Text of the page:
Some numbers have more celebratory stories. The American Airlines flight from Philadelphia to Boston has the number 1776 in tribute to the year that the US Declaration of Independence was signed in the take-off city. On July 4, of course.
AA1776 goes to Philly. Clever

UA500
Some shameless playing to the gallery here from United Airlines - its flight from Indianapolis to San Francisco is so-numbered in salute to the Indianapolis 500 car race.

UA888
Eight is seen as a lucky number in Asia. The United Airlines flight between San Francisco and Beijing hedges no bets by including three cases of the fortunate figure.
The number 8 is lucky in China

B6 66
The space between the sixes in the number for the JetBlue flight from Albuquerque to JFK is there for two reasons. First, it avoids the prospect of a link carrying the devilish number 666. Secondly, it brings in a 66. As in Route 66 - on which Albuquerque sits.

QF666
Generally, airlines avoid the number of the beast. So this Qantas flight number does not exist. Nor, as another example, does QF13. Thirteen is, of course, an unlucky number.

FR666
Trust Ryanair to do things a little differently. This isn't a flight to hell, but it is a real flight number - denoting the budget airline's service between Dublin and Birmingham.
One thing you can say for the French, when civilization falls they have less far to fall than everyone else.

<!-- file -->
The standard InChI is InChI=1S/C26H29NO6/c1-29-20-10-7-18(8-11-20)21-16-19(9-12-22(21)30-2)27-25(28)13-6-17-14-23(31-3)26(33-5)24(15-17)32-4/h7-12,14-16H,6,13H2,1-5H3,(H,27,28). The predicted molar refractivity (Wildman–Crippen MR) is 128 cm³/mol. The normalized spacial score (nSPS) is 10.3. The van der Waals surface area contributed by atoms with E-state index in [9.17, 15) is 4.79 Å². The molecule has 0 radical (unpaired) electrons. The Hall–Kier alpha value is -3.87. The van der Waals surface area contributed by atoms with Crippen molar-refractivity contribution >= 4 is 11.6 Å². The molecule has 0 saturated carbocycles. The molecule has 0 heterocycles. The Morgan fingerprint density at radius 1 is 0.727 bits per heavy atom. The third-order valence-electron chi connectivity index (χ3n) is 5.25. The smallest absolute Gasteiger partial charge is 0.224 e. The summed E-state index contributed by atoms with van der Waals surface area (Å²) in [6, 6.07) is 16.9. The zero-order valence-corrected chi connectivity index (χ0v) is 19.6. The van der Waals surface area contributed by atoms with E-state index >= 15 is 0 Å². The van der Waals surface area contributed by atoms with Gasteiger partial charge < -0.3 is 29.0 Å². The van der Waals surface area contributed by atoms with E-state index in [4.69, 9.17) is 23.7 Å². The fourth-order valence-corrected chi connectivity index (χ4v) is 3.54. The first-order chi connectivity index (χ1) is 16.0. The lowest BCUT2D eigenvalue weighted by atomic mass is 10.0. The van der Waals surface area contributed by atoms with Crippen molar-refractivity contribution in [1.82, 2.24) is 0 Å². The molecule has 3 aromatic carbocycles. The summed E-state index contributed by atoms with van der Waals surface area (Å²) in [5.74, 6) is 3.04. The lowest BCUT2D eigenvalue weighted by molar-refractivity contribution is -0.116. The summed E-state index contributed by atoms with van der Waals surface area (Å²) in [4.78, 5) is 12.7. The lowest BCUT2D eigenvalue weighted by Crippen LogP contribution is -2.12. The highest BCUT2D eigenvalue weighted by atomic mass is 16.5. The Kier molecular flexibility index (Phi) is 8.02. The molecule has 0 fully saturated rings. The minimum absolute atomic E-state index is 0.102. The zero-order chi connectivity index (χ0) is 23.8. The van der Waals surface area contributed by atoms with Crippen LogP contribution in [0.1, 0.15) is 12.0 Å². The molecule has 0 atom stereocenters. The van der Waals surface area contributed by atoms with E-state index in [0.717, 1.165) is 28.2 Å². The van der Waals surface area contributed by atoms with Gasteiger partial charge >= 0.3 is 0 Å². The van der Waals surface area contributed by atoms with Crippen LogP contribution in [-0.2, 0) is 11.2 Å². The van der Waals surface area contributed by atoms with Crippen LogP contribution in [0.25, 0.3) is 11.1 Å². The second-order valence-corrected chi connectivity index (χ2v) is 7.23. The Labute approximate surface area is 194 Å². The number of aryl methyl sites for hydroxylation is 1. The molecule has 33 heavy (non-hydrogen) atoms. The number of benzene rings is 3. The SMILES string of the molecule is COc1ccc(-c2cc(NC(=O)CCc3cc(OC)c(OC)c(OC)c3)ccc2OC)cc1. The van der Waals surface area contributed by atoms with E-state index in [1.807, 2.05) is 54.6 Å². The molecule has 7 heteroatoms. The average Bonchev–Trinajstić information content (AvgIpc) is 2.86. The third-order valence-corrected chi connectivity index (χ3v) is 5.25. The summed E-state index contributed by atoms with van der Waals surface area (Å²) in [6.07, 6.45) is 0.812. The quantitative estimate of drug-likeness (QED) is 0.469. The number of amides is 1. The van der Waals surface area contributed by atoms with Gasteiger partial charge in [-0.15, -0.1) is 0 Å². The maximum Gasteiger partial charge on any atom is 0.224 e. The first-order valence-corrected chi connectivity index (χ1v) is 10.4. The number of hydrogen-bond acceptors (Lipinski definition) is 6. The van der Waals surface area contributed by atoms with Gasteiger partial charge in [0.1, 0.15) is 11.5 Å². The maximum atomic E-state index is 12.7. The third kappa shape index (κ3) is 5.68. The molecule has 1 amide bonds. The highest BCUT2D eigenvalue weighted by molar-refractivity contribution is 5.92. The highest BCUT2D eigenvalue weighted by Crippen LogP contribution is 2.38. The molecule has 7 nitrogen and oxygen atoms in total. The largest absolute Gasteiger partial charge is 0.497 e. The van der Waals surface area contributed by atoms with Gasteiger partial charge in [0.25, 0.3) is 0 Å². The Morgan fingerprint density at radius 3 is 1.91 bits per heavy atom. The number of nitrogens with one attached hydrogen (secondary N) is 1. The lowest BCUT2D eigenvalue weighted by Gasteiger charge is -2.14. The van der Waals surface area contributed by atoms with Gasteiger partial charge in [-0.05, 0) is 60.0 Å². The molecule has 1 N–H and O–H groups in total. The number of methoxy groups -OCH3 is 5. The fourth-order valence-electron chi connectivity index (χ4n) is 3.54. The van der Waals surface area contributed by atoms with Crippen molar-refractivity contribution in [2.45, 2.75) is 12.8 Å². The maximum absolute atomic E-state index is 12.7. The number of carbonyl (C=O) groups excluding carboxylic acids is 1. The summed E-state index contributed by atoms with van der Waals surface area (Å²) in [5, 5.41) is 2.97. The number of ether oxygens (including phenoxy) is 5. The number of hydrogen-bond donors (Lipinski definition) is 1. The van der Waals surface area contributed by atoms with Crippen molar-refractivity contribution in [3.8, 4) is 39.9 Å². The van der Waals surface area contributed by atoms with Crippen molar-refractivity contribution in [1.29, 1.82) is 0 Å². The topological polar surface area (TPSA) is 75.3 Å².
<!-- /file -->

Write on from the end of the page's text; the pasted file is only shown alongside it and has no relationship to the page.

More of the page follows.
User avatar
Woody
Chief Pilot
Chief Pilot
Posts: 3855
Joined: Tue Aug 25, 2015 6:33 pm
Location: Sir Kenny Dalglish Stand
Age: 54

Re: Surprising things you probably didn't know about your flight number

#2 Post by Woody » Thu Jan 10, 2019 7:04 pm

BA flight numbers 1-299 long haul ex LHR, 300-990 Europe ex LHR, 1000 and above domestic, 2000 and above LGW.

Edit- no seat row 13 on BA
Can the last person to leave,please feed the cat.

User avatar
ExSp33db1rd
Capt
Capt
Posts: 1547
Joined: Sat Sep 12, 2015 1:51 am
Location: Lesser Antipode
Gender:
Age: 84

Re: Surprising things you probably didn't know about your flight number

#3 Post by ExSp33db1rd » Thu Jan 10, 2019 10:27 pm

Weren't BA flight numbers once ... Even numbers go East ?

User avatar
ian16th
Chief Pilot
Chief Pilot
Posts: 4601
Joined: Fri Aug 28, 2015 9:35 am
Location: KZN South Coast with the bananas
Gender:
Age: 82

Re: Surprising things you probably didn't know about your flight number

#4 Post by ian16th » Fri Jan 11, 2019 7:51 am

ExSp33db1rd wrote:
Thu Jan 10, 2019 10:27 pm
Weren't BA flight numbers once ... Even numbers go East ?
I suppose that this was in the days of Navigators, it gave them a big hint, at the start of their flight planning! :ymdevil:
Wine improves with age
I improve with wine :YMPARTY:

unifoxos
Capt
Capt
Posts: 603
Joined: Mon Aug 31, 2015 10:36 am
Location: Twycross Zoo, or thereabouts
Gender:
Age: 73

Re: Surprising things you probably didn't know about your flight number

#5 Post by unifoxos » Fri Jan 11, 2019 8:46 am

This isn't a flight to hell, but it is a real flight number - denoting the budget airline's service between Dublin and Birmingham.

Some would disagree with that.
Sent from my tatty old Windoze PC.

User avatar
llondel
Capt
Capt
Posts: 508
Joined: Wed Oct 03, 2018 3:17 am
Location: San Jose

Re: Surprising things you probably didn't know about your flight number

#6 Post by llondel » Mon Jan 14, 2019 3:22 pm

Then there's flight 191, to be avoided.

America 191 was the DC-10 that lost an engine (literally) on take-ff from Chicago and crashed.
Delta 191 was the Tristar that crashed in the microburst on final to DFW
Prinair 191 crashed in Puerto Rico
JetBlue 191 had a Captain go crazy and had to make an emergency landing.
X-15 flight 191 broke apart in flight, killing the pilot.

Does any other flight number manage that many incidents?

Post Reply